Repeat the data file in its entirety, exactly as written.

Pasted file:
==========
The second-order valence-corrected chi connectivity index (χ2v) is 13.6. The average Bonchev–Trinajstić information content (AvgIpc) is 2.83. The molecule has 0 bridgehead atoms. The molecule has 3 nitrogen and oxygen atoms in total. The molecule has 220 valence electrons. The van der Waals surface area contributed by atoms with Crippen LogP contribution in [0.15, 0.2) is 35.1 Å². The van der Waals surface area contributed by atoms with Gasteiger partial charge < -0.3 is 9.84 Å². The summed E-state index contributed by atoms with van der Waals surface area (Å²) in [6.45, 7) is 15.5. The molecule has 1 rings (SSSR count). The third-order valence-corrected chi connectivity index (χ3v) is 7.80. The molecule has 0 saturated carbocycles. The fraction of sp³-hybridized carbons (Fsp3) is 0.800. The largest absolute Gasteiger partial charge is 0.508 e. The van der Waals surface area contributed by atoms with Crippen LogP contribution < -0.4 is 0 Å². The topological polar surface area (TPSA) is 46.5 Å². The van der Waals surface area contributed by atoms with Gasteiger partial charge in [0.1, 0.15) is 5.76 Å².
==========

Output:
The second-order valence-corrected chi connectivity index (χ2v) is 13.6. The average Bonchev–Trinajstić information content (AvgIpc) is 2.83. The molecule has 0 bridgehead atoms. The molecule has 3 nitrogen and oxygen atoms in total. The molecule has 220 valence electrons. The van der Waals surface area contributed by atoms with Crippen LogP contribution in [0.15, 0.2) is 35.1 Å². The van der Waals surface area contributed by atoms with Gasteiger partial charge < -0.3 is 9.84 Å². The summed E-state index contributed by atoms with van der Waals surface area (Å²) in [6.45, 7) is 15.5. The molecule has 1 rings (SSSR count). The third-order valence-corrected chi connectivity index (χ3v) is 7.80. The molecule has 0 saturated carbocycles. The fraction of sp³-hybridized carbons (Fsp3) is 0.800. The largest absolute Gasteiger partial charge is 0.508 e. The van der Waals surface area contributed by atoms with Crippen LogP contribution < -0.4 is 0 Å². The topological polar surface area (TPSA) is 46.5 Å². The van der Waals surface area contributed by atoms with Gasteiger partial charge in [0.1, 0.15) is 5.76 Å².